How to Talk to People Who Dont Understand the Foreclosure Crisis if You Absolutely Have to.

And you do… absolutely have to, I mean.  It’s important because until more Americans come to understand what’s really going on in this country today, we’re not going to be able to stop it.  And until we stop it, we’re going to continue our race to the bottom.  And it’s going to be increasingly painful… for everyone.  Eventually, everyone will understand what’s happened, but sooner would be better than later.

So… it falls to we that do understand the gravity of the situation to bring the others along.

With that in mind, and because I spend a couple of hours each day in some form of this chess game, I thought I could possibly help by identifying the types of people that are out there.


The Brainless

This is the guy who’s well meaning enough, and he’s tried to understand some of what’s going on, but he’s just not bright enough to wrap his head around the many moving parts.  Every time you talk with him, and think you’re making progress, he opens his mouth and shows you that when you mentioned “Bonds,” he was thinking “Barry”.

How to Deal With Him: What this guy knows about accounting wouldn’t allow him to balance a Christmas Club account, so you want to give information slowly to a guy like this.  Make sure he’s making connections before you try to introduce anything new.  He’s got no formal educational background specific to economics or accounting, so he’s going to struggle with even the most basic concepts.  Plus, he’s not entirely sure that a committee of rich Jews doesn’t actually run the world.

Q. Why are people losing their homes?                          A. Who?


The Liar’s Liar

This guy lies.  All the time.  He doesn’t know whether he believes what he says, and really doesn’t care one way or the other.  He’s going to say whatever he’s paid to say… or feels like saying… that’s it and that’s all.  Did I mislead you?  Oh well.  I never said that.  He’ll lie about anything too.  Make up numbers… whatever it takes.  Almost nothing he says has value, and he can poison a well in a nanosecond.

How to Deal With Him: Listen to see what he’s telling others, but that’s about it.  He’s not someone you’re going to change… he’ll come around once everyone else has, and then claim to have been on board the whole time.  In fact, he may end up saying that he was on board before you were… and that his uncle invented Credit Default Swaps.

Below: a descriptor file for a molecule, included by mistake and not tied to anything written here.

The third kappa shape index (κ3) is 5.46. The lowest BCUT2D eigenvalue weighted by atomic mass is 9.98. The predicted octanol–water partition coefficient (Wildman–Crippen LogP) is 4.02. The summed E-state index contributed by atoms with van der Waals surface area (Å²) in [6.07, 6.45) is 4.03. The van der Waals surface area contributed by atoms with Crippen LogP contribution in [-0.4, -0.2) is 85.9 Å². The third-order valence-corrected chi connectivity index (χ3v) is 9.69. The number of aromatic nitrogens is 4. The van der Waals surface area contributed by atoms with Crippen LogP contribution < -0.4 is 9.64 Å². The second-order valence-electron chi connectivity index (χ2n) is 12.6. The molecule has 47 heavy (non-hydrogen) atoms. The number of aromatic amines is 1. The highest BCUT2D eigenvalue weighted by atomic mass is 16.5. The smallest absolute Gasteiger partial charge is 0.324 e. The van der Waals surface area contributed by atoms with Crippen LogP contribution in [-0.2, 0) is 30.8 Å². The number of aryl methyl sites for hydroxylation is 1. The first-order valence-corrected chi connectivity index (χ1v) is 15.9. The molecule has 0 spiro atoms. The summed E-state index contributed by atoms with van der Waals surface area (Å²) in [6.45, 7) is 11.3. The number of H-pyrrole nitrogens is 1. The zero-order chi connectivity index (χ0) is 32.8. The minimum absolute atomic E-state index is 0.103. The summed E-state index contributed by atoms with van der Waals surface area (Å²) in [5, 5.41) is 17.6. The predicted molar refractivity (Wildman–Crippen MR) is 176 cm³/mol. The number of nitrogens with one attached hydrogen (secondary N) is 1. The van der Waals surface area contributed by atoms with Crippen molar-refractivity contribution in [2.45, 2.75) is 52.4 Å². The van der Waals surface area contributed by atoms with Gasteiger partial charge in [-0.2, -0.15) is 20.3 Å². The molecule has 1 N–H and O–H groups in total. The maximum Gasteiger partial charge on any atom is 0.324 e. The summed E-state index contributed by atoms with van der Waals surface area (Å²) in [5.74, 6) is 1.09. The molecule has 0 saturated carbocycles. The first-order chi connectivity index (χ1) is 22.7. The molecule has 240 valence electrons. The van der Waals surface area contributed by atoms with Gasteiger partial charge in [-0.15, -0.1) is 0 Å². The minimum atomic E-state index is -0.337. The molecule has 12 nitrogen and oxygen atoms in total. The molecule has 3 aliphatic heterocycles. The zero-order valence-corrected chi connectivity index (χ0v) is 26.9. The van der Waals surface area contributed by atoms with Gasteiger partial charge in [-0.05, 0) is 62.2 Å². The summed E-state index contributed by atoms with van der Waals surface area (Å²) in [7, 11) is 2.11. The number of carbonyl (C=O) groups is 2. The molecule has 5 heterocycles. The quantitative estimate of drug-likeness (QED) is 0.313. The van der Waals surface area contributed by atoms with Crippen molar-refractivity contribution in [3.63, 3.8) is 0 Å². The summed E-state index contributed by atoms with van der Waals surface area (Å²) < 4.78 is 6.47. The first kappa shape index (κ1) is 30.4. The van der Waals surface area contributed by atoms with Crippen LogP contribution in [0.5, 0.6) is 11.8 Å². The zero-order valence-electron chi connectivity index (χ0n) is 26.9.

Q. What’s the cause of the current crisis?                        A. Greed.


The Hopelessly Misled

This guy has allowed his mind to absorb too much information from too many sources, without adequate filtering or without verifying whether any new thinking was accurate and true.  The result is that he’s trying to follow the story of what’s happening today, but he’s got some positively goofy misperceptions that continually derail him from getting it right once and for all.

How to Deal With Him: Try pressing this guys re-set button.  You’re going to have to shock him up front in order to get his attention, but after that he’ll at least try to act like he’s picking up kernels of truth.  The problem is, the next time you run into him, he’ll be reciting whatever he heard on talk radio that morning.

Q. When will the economy turn around?

A. They were saying on the news that it already has.


The Just Doing My Job

This guy may or may not believe what he says, but he says things convincingly.  He sounds like he knows what he’s talking about, but truth be told, he’s just reciting and recycling the lines he’s written in his head.  Get to know him a bit, and you’ll see a much broader individual.

How to Deal With Him: He may want to know the truth of the situation, so give him a chance.  It’s unlikely that he reads much; it’s just too much work.  But, send him a YouTube link and he’ll memorize it word for word.  Stay on him and he just might get it someday.

Q. How’s the economy doing?              A. Hyper-inflation is right around the corner.


The No Choice But to Believe

This guy has a lot of money in the market, or rather he used to, and he never sold out of his positions.  He’s got shares that are down by 50% or more, but he’s holding on and waiting for them to “come back”.  He simply has no choice but to adopt his chosen point of view… if he’s wrong, he’s totally screwed… and who wants to think that?

How to Deal With Him: This guy watches CNBC way too much.  He buys stocks based on what Jim Cramer has to say, so he’s still not sure whether to unload Bear Stearns warrants.  He’s seven payments behind on the triplex he bought at the peak of the housing market, but he’ll talk about it… because it’s going to come back… soon.